“Sarah Wildman’s Paper Love [is] a gripping memoir about her grandfather, his escape from Austria on the eve of its annexation by the Nazis, and a family secret. . . . Compelling.”—Conde Nast Traveler

“Ignore anyone who tells you there is nothing more to be said about the Holocaust, and no new ways of telling the tragedy. Sarah Wildman’s gripping, tender, beautifully painful book gets to the heart of the matter through matters of the heart. And along with the pathos and pain, there is profound and honest thoughtfulness too. “—Simon Schama, author of The Story of the Jews

“In her riveting family history, Paper Love, Wildman tracks down her grandfather’s story and discovers that there are no simple truths from that time, and definitely no easy answers.”—Minneapolis Star-Tribune

“This profound book derives its power not so much from the love story at its heart, but from the historical urgency with which Wildman infuses it. The author makes clear that only by engaging with inherited past trauma deeply and fully can individuals and communities begin the long and difficult process of looking for ways to regain wholeness. A poignant and humane memoir.”—Kirkus

“Wildman’s extensive investigation into her grandfather’s history is well documented and analyzed, but it is her determination to find out what happened to Valy, a woman at the periphery of the family circle, that distinguishes this family history. The author’s gradual realization that others cared about Valy’s fate, too, led her to a larger understanding of the unbearable circumstances and decisions faced by everyone involved, even those lucky enough to establish new lives elsewhere.”—Library Journal (starred)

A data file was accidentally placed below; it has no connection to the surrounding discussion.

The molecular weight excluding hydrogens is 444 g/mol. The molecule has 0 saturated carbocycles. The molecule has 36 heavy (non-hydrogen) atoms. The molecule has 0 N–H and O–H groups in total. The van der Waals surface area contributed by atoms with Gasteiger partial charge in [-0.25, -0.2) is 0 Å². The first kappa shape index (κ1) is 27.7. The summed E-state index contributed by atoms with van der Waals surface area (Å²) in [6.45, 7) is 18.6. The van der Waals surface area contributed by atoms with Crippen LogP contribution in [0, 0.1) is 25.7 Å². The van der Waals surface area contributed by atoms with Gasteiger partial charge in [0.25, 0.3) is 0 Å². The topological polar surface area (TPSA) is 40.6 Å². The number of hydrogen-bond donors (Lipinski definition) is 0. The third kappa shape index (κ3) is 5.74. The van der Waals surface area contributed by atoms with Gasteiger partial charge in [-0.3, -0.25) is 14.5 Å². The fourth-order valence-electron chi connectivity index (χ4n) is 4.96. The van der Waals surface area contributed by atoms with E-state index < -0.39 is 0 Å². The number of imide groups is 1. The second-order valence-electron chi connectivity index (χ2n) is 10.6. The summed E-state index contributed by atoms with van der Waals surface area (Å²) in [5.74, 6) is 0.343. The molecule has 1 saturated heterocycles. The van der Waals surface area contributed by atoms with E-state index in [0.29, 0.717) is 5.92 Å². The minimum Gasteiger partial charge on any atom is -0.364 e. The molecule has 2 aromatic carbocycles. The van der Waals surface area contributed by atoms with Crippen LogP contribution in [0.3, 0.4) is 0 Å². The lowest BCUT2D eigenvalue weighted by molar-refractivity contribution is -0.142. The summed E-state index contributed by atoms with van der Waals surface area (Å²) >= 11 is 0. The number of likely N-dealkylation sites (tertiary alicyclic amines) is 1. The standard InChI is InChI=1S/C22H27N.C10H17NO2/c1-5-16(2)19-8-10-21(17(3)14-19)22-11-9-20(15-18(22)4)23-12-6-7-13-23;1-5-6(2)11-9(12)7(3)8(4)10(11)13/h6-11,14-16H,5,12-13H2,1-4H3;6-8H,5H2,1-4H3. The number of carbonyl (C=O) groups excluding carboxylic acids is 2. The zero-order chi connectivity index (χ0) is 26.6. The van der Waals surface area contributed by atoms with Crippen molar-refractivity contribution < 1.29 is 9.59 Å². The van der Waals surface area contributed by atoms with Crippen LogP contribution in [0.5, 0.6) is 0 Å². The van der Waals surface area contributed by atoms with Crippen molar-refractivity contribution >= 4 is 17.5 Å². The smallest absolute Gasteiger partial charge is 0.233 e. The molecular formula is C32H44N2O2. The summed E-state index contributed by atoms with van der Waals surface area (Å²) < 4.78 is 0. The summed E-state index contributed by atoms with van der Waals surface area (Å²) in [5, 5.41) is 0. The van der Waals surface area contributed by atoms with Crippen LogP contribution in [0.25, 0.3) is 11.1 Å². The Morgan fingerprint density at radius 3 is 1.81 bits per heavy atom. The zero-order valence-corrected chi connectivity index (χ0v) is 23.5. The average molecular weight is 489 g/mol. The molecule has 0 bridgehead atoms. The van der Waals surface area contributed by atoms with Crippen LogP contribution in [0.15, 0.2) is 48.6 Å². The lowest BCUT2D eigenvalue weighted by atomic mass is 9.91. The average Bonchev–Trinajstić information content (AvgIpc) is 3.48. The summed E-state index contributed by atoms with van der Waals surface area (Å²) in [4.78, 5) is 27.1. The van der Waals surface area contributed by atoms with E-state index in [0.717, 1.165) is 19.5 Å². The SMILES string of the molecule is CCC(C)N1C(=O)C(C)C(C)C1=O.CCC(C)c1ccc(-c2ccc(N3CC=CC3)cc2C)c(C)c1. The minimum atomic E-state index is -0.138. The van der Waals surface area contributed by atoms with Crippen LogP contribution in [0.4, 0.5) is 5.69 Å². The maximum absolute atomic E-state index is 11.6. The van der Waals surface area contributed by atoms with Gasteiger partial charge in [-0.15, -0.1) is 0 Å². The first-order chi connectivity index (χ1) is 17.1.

“Wildman’s intimate and mesmerizing biography blends her family history into the larger framework of World War II and the Holocaust.”—Publishers Weekly

“Wildman’s personal investment in this Holocaust-era narrative heightens the tension and raises the emotional stakes as her investigation unfolds.”—Booklist

Paper Love is a Holocaust memoir, a survivor’s tale and a detective story all at once. . . . In an increasingly digital age, I was staggered by Wildman’s description of the paper records that still exist, accounting for thousands of people both lost and found. Paper Love is an intimate portrait of a woman caught in the Nazi net—a woman who might have been forgotten without Wildman’s efforts. In telling Valy’s story, Wildman reflects on the stories we tell about our own pasts, what we include and what—and who—we leave out.”—Bookpage